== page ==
[ppml] ARIN Policy Proposal 2002-9

Beran beran at beranpeter.com
Tue Oct 1 12:59:02 EDT 2002

I think this Policy Proposal is a great one and would like to see it passed
at the end of the month.

Trevor Paquette wrote:

>Isn't this virtually the same thing as 2002-3???
>(The difference is that 2002-9 does not require multi-homing).

Well you answered your own questions. It is NOT the same as 2002-3 because
it does NOT require mulit-homing.

>*** Again I ask.. ARIN moved away from giving /24s to
>*** individual companies years ago, and decided to let
>*** the upstream ISPs handle it. There must have been
>*** a reason for this. Does anyone know why? Were the
>*** reasons recorded?

I do not know the reasons for this. However I do know that many of these
ISPs are:
1) difficult to deal with
2) Merging, going out of business, etc.
3) Changing policy's often
4) Charging for IP numbers at high prices which now has become a trend
5) The only companies they do charge this to are companies that don't
qualify for /20 address space... sticking it to the little guy!

>I'd hate to see this motion pass, only to repeat
>history again and move back to where we are now.

I disagree completely. I'd like to see this motion pass. Share the /24
responsibility with the ISP's. It will add some work for ARIN but it will
also provide better control and will likely result in many /20 trade-ins. It
will also help keep prices in check for ip address space below /20 sizes
when customers have a choice.

>As for people complaining about their ISP charging for
>IP space; either:
>1) Find a different ISP (Capitalism at it's finest..)
>2) Use it as a bargaining tool to get your monthly
>fees reduced. (I'm paying $X a month in IP fees..
>I want my monthly fees reduced by $X as well. EVERYTHING is negotiable.)

Well, It's an overall trend. The ISP's know that companies are stuck and
cannot qualify for a /20 so they end up taking advantage of this.
Geographic location often has an impact of availability of providers. Also
trying to negotiate with a provider when you are a small company is not as
easy as a larger business opportunity where you have the ability to go and
register your own /20. The smaller ISP's are often held hostage by the
bigger ones asking for a per $ per month for any IP given to their

Just my .02

> -----Original Message-----
> From: owner-ppml at arin.net [mailto:owner-ppml at arin.net]On Behalf Of
> Member Services
> Sent: Tuesday, October 01, 2002 7:20 AM
> To: arin-announce at arin.net; ppml at arin.net
> Subject: [ppml] ARIN Policy Proposal 2002-9
> A copy of a message sent to the ARIN public policy mailing list
> on September 30, 2002, is provided at the bottom of this message.
> The author intended this message to become a new policy proposal.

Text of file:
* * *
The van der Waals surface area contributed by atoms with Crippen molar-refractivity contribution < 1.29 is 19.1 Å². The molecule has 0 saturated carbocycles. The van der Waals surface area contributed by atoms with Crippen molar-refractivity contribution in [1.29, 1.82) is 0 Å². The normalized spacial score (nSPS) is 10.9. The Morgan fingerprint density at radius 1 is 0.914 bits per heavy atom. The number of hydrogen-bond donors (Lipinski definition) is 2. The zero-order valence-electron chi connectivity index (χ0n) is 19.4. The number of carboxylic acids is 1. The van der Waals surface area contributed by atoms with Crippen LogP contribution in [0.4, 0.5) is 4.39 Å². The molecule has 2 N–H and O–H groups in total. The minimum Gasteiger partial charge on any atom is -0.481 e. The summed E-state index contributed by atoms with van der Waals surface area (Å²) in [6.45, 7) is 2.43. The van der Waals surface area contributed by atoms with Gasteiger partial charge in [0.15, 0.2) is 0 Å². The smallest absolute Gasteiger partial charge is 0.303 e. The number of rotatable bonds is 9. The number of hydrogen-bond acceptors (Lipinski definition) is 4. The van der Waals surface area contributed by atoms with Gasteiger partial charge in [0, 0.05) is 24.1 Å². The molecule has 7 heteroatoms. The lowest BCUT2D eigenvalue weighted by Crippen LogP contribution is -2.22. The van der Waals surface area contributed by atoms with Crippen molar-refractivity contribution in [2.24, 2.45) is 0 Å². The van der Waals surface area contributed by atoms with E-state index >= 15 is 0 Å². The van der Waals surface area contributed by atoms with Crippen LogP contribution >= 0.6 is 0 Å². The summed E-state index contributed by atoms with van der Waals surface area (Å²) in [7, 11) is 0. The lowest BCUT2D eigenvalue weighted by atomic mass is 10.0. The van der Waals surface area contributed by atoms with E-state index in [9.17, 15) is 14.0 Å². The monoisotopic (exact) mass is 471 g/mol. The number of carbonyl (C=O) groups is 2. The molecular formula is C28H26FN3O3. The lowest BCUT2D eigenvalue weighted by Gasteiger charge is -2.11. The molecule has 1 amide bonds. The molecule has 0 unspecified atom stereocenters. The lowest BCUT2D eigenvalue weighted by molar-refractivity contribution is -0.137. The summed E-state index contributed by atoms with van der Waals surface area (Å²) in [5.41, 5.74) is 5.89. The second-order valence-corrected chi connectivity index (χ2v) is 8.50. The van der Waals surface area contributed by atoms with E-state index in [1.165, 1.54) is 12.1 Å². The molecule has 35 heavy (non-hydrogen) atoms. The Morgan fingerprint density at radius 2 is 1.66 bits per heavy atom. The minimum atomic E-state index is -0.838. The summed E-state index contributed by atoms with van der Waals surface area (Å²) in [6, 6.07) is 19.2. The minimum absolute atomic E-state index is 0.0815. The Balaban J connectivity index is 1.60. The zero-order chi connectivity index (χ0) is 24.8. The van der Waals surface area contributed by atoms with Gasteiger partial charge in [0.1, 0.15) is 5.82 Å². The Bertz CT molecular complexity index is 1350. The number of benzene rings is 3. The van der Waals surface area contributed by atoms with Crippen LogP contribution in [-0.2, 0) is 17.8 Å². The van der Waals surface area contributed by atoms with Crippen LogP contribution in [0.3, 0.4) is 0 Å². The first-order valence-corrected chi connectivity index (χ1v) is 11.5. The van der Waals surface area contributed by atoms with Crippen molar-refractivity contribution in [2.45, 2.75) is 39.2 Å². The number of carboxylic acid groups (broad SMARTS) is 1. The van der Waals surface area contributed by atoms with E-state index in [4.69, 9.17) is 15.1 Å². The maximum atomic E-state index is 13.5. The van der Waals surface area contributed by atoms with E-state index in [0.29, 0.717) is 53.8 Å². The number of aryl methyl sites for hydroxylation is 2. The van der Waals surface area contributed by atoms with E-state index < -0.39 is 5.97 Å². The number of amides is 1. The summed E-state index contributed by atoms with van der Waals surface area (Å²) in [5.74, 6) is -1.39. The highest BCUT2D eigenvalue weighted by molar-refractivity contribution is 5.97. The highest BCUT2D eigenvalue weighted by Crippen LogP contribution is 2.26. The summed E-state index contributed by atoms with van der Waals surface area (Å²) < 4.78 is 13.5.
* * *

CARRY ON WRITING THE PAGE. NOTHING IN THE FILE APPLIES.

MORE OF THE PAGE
> ARIN welcomes feedback and discussion about the following policy
> proposal in the weeks leading to the ARIN Public Policy Meeting
> in Eugene, Oregon, scheduled for October 30-31, 2002. All feedback
> received on the mailing list about this policy proposal will be
> included in the discussions that will take place at the upcoming
> Public Policy Meeting.
> This policy proposal discussion will take place on the ARIN Public
> Policy Mailing List (ppml at arin.net).  Subscription information is
> available at http://www.arin.net/mailing_lists/index.html
> Richard Jimmerson
> Director of Operations
> American Registry for Internet Numbers (ARIN)
> ### * ###
> Policy Proposal 2002-9: To Allow Micro-Assignments for End-user
> Organizations
> Specific language to be adopted:
> Keep all the current IPV4 End-user Assignments language
> except to change
> in third paragraph change /20 to /24:
> The new paragraph will read:
> The minimum block of IP address space assigned by ARIN is a /24. If
> assignments smaller than /24 are needed, end-users should
> contact their
> upstream provider.
> Arguments for the Proposal and General Discussion of the Issue:
> I started a company in 1991 and was able to obtain a Class C license.
> Our company did well and grew to more than a hundred
> employees. I left the
> company last year and started a new company. My old company still has
> the class C that I registered. (/24)
> My new company is growing but does not support the use of a
> /20 address
> space. My ISP is charging me for every ip address I use. I never paid
> for ip address in the past and do not feel good about it now.
> We should have a policy in place that supports small
> businesses and does
> not promote ripping off the small business's by the letting the large
> ISP's charge for each IP used.
> Proposed Timetable for Implementation:
> To be voted October 30th for immediate implementation.
> ## END ##

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